- Shoppers Drug Mart
- The Groupe Jean Coutu (NB and ON only)
- Lawton Drug Stores
- London Drugs
- Lovell Drugs
- Pharmasave BC
- Costco Wholesale Canada Ltd.
- The Home Depot Canada
- Canadian Tire Corporation Ltd.
- Toys r Us
- WalMart Canada Corp.
- Giant Tiger Stores Ltd.
- The North West Company
- Best Buy
- 2 Home Hardware franchisees
- Canada Safeway Limited
- The Great Atlantic and Pacific Tea Company of Canada Limited
- Loblaw Companies Limited (aka Real Canadian Superstore, No Frills, City Market etc.)
- Sobeys Inc.
- Metro Inc.
- Co-op Atlantic
- Thrifty Foods
- Overwaitea Food Group
- The Harry Watson Group
- Longos Brothers Fruit Markets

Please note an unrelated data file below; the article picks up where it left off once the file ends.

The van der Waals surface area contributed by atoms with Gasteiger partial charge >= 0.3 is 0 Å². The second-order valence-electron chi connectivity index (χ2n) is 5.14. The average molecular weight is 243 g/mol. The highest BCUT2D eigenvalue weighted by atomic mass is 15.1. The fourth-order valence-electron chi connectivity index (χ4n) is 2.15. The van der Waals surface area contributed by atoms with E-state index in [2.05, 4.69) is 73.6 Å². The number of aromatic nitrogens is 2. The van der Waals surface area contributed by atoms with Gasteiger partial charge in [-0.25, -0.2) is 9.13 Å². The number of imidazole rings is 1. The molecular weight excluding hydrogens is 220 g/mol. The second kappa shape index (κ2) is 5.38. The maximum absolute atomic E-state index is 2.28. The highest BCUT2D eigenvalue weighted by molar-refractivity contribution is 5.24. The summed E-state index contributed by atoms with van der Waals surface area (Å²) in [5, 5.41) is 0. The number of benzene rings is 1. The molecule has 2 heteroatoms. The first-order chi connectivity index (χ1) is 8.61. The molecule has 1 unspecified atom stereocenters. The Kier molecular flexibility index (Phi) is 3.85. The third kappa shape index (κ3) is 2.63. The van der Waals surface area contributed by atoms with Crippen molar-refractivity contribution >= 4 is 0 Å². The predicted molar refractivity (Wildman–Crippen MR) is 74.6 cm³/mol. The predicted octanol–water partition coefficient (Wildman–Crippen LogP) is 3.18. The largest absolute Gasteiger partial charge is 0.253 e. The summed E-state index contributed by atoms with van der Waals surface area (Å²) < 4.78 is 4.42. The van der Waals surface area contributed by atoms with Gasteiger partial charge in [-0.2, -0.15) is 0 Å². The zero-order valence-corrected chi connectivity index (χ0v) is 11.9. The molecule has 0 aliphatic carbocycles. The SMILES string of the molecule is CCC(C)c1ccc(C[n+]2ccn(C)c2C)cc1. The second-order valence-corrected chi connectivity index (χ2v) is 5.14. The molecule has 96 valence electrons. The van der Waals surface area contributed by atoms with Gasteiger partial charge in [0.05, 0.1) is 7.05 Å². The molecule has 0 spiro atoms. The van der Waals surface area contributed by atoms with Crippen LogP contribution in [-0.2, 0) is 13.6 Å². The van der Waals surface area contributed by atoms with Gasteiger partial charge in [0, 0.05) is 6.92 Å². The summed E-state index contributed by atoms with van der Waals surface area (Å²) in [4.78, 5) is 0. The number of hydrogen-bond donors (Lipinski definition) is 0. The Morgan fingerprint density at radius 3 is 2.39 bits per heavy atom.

- Federated Co-operatives Limited
+ 1374 independent locations
Home Depot scanning code of practice, No Frills scanning code of practice, Canadian Tire scanning code of practice, Shoppers Drug mart scanning code of practice, and Walmart scanning code of practice all are participating stores.
One large chain company that is NOT part of the Scanning Code of Practice (except in the province of Quebec where all retailers are expected to participate) is Rexall. Rexall scanning code of practice does not exist.
What I Will Do Next Time SCOP Happens
The next time (because you know there WILL be a next time, it is just a matter of when) I will be more assertive and ask for the manager or supervisor if there is a discrepancy according to the Scanning Code of Practice. Sometimes there aren’t retailers with trained staff for the SCOP.
If the supervisor still says no, and I bring the issue up to the company (via their contact form), and if that still doesn’t work, I will file a complaint under the Scanner Price Accuracy Code.